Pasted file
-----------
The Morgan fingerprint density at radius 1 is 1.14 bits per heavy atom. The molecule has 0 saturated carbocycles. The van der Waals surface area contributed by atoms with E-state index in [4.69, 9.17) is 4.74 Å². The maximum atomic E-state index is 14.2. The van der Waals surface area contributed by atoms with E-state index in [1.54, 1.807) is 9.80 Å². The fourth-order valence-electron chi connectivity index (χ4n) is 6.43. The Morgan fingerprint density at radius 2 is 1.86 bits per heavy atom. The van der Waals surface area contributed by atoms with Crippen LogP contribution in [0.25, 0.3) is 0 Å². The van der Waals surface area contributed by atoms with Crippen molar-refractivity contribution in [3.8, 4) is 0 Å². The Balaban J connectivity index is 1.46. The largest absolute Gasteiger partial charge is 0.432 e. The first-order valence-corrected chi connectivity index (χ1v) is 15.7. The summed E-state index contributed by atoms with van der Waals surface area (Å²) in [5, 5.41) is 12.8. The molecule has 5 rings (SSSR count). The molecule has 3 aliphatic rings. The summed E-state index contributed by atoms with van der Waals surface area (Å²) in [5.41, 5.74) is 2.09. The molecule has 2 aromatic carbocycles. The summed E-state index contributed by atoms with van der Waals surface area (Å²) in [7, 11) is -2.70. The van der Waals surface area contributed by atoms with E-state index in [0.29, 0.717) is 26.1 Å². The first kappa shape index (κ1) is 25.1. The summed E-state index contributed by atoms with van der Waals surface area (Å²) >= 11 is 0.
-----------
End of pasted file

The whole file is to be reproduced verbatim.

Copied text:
The Morgan fingerprint density at radius 1 is 1.14 bits per heavy atom. The molecule has 0 saturated carbocycles. The van der Waals surface area contributed by atoms with E-state index in [4.69, 9.17) is 4.74 Å². The maximum atomic E-state index is 14.2. The van der Waals surface area contributed by atoms with E-state index in [1.54, 1.807) is 9.80 Å². The fourth-order valence-electron chi connectivity index (χ4n) is 6.43. The Morgan fingerprint density at radius 2 is 1.86 bits per heavy atom. The van der Waals surface area contributed by atoms with Crippen LogP contribution in [0.25, 0.3) is 0 Å². The van der Waals surface area contributed by atoms with Crippen molar-refractivity contribution in [3.8, 4) is 0 Å². The Balaban J connectivity index is 1.46. The largest absolute Gasteiger partial charge is 0.432 e. The first-order valence-corrected chi connectivity index (χ1v) is 15.7. The summed E-state index contributed by atoms with van der Waals surface area (Å²) in [5, 5.41) is 12.8. The molecule has 5 rings (SSSR count). The molecule has 3 aliphatic rings. The summed E-state index contributed by atoms with van der Waals surface area (Å²) in [5.41, 5.74) is 2.09. The molecule has 2 aromatic carbocycles. The summed E-state index contributed by atoms with van der Waals surface area (Å²) in [7, 11) is -2.70. The van der Waals surface area contributed by atoms with E-state index in [0.29, 0.717) is 26.1 Å². The first kappa shape index (κ1) is 25.1. The summed E-state index contributed by atoms with van der Waals surface area (Å²) >= 11 is 0.